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01_GettingStartedWolframProgrammingCloud

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Hi, I’m Chip Hurst. Here to show you how to get started with the Wolfram Programming Cloud. The Programming Cloud is an online development environment accessible from your browser where you can write and deploy programs in the Wolfram Language. ’ll show you how to get online, how to use the Programming Cloud interface and how to write and deploy programs in the Cloud. To get started, go to www.wolframcloud.com and click “Wolfram Programming Cloud”. You’ll see the sign in screen. If you don’t already have an account, click “Create Account” to get one. Any one can get a free Wolfram Cloud account with the basic level of access to the programming cloud. Sign in to the Cloud with your account name and password you should arrive at the home page of the Wolfram Programming Cloud. The items on the left are resources and shortcuts to help you get to work and the ones on the right are something similar to a file browser here you can manage your cloud objects. To get started writing code, click “Create a New Notebook”; give the notebook a name by clicking here. Notebook documents are where you write code in the Wolfram Programming Cloud. They’re useful for a number of other things as well, like making presentations and testing code, but I’ll focus on programming here. If you’re familiar with desktop Mathematica, you’ll feel completely at home in cloud notebooks. If you aren’t yet familiar with the Wolfram Language, stick around —I’ll show you how it works. You can use the Wolfram Language in the cloud like a calculator. Type in an expression, like “100!”, and evaluating by hitting Shift Enter. You immediately get an answer. The input and output reside in cells, which are indicated by brackets on the right. Hover over a bracket and you’ll see a gear icon that you can click for a menu of operations useful for managing cells. There are lots of kinds of cells, which you can mix freely with inputs and outputs to document your work and give structure to your calculations. Add a text cell to document your work by clicking the input tongue and selecting, Plain Text”. Add title and section cells to structure your notebook. The cloud interface has a lot of helpful features that help you can find your way around the Wolfram Language like this toolbar that appears after you do an evaluation. It’s called the “Suggestions bar” and it contains operations you might want to do next on the output you just got. It helps you get work done quickly and learn the Wolfram Language. If you click, for example, “Prime Factorization”, it will not only give you the prime factors of this huge number but also show you what you could have typed to get the same result in the Wolfram Language. Now you know that “FactorInteger” is the function that gives you the prime factors of a number and that you apply the function using square brackets. So you can type “FactorInteger[100]” and hit Shift Enter to get prime factors of 100 —namely, two 2’s and two 5’s If you don’t want to see the Suggestions Bar, click the “x” at the right to minimize it. You can always get it back again by clicking the arrow. For those of you who are completely new to the Wolfram Language, you don’t have to know the specifics to get something done. You can program using natural language. For example, enter today’s date by typing “control = ” and “today”. When you evaluate that expression, it’ll turn into what you could’ve typed with exact Wolfram syntax to specify today’s date. You can use natural language input right in the middle of calculations, too. Say you want to know the number of days since the beginning of the year —type “control = today”, Enter, “-”, “control = Jan 1”. Hit Shift Enter to emulate and you see the answer You can switch between the natural language expression and the Wolfram Language expression by clicking here. here are several codices features in the cloud interface that help you use Wolfram Language functions. When you start typing a function name, a completion menu pops up with likely names that you tend to type Type “return” to complete a function name with the item selected in the menu or click the name you want. Click the down arrows that pop up next to a function name to select an argument template. Type the arguments using Tab to advance to the next placeholder. You can get complete documentation for a function by hovering over the function name and clicking the “i”. The documentation appears in a pane to the right of the notebook. You can work with the notebook and the documentation panes side by side for quick access to function descriptions. The easiest way to learn the Wolfram Language is the copy and paste examples from the documentation to try things out. You can explore by editing the example inputs as well. A faster way to do the same kind of exploration is to use “Manipulate” to make the example interactive. Wrap the expression in “Manipulate” and replace the value you want to explore, “t” in this case, and specify a range of the variable. Now you have an interactive widget that you can quickly use to explore variations in the example code. You can get a lot of work done just by evaluating these kinds of simple, one-line expressions of built-in functions. But the real power of the Wolfram Language comes into to play when you define your own functions. Here’s how to make a function that returns how many days ago a particular date was. I’ll call the function “days Ago” and give it an argument of “date”. Evaluate that definition with Shift Enter. Now you can use the function by invoking it with a particular date—for example, Jan 1. Now let’s make that function available to the world by deploying it to the Cloud. Type “CloudDeploy[FormFunction]”, specify the argument “date” is a date and make the deployment called “days Ago” the date argument. When you evaluate “CloudDeploy” you get a cloud object. Click the link in the cloud object and you get a form where you can enter the date and get the result. The form contains smart fields. You can enter any common format for a date and it will interpret the results. If you give it nonsense it will let you know. You can make a function that evaluates directly without the intervention of a form by using “APIFunction” instead of “FormFunction”. You call this function by specifying the date as a query string in the URL. You can also call this cloud function programmatically from the Wolfram Language using URL execute. And you can do it anywhere in the Cloud or from the desktop. I’m going to switch to the Wolfram desktop and call this function from there. So you have a function that lives in the Cloud but can be used in the Wolfram Language just like any other function. In fact, you can call this Cloud function from just about any programming environment. To call the function from Python, for example, evaluate with “EmbedCode” using “Python” as the second argument. You’ll get the Python code that you can drop into your project to call the function. You can also put computed content in web pages using “CloudDeploy”. Here’s a web API that gives the current temperature. Click the link and you can see the current temperature. Right now, this is a private API available only to me. But you can make it accessible to the world using public permissions. To embed this on a web page, you apply “EmbedCode” to the cloud object, copy the HTML expression in the output and paste it into the HTML source for your webpage. When you open the web page in a browser, it shows the current temperature in the location of the visitor. The “EmbedCode” gives a default size for the iframe and frame style You can edit that to improve the appearance of the page. So now you know how to get online, write a simple Wolfram Language program, and deploy it in the Cloud. The notebook and cloud objects that you’ve been working with are listed in the “Cloud Files” browser on the right. Under “Home”, you’ll see the notebook we’ve been working in. The Cloud Deployments I’ve made are listed under “Deployments”. For example, here’s the web form that we made. You can track your cloud usage in the “Usage Dashboard” accessible from the Programming Cloud homepage. It shows you how you have used your Cloud credits and how many you have left. You can learn more about the Wolfram Language and what you can do in the Programming Cloud by visiting the Wolfram Language examples that are linked from the Programming Cloud homepage. Each example contains Wolfram Language code and an explanation of how it works. You can try the code yourself in your Cloud account account by clicking the “Open Live Version” button at the top of the example. For help with Wolfram Language questions, try visiting the Wolfram Community page, which is also linked from the Wolfram Programming Cloud homepage. Community is a group of over 7,000 people, and growing, who discuss Wolfram Language and other Wolfram technology issues. Members can often answer questions and you’ll also find a lot of interesting applications of the Wolfram Language there If you try out the Wolfram Programming Cloud, let us know how you like it by sending us a message with the “Feedback” button. I hope you enjoy exploring. You can do incredible things with the Wolfram Language and now that it’s in the Cloud it’s easier than ever to use it. Let us know what great things you do.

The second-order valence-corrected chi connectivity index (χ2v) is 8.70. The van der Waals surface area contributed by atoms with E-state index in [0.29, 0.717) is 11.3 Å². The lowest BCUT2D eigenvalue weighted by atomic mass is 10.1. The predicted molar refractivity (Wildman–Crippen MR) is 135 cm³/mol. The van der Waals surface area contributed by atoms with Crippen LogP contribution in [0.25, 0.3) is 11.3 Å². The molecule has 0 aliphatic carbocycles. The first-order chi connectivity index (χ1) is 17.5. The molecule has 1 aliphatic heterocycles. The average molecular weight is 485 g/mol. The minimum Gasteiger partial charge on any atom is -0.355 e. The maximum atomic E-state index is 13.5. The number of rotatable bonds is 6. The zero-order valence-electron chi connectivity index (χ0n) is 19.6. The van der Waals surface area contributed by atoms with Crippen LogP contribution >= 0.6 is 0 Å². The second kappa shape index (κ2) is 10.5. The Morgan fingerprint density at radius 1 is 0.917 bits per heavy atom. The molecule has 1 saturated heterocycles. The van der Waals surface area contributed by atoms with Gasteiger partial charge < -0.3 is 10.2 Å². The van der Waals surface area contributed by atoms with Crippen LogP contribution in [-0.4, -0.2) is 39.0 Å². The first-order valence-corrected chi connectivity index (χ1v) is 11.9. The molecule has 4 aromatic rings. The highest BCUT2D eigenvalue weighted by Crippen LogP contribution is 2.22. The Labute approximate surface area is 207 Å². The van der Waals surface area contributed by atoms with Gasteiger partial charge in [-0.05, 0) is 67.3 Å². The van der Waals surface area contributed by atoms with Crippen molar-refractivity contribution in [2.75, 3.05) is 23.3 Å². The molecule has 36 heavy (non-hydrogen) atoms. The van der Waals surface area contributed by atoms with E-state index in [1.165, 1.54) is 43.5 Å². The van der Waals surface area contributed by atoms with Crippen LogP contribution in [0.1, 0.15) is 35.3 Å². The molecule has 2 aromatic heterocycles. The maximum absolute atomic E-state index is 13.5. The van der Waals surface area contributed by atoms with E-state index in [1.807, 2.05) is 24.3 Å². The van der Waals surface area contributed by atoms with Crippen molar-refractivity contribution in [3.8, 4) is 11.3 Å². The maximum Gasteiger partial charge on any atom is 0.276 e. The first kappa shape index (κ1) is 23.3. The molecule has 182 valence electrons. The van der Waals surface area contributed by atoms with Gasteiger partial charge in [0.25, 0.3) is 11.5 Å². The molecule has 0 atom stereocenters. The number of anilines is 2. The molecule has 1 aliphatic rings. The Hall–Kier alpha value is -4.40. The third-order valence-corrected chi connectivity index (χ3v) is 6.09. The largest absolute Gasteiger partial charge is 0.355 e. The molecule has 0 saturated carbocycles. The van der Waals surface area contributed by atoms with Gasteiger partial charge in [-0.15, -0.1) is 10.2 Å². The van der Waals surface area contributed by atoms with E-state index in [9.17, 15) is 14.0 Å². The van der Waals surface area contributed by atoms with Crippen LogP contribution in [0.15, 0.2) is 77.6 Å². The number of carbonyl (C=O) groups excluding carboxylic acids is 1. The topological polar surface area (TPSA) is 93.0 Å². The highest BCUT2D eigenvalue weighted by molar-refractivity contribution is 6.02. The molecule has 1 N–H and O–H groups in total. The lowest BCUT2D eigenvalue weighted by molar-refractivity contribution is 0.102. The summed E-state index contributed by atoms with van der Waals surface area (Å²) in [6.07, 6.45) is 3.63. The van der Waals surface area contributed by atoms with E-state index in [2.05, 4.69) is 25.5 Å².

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Duration: 15 minutes and 23 seconds
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Language: English
License: Dotsub - Standard License
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Views: 27
Posted by: wolfram on Apr 14, 2015

01_GettingStartedWolframProgrammingCloud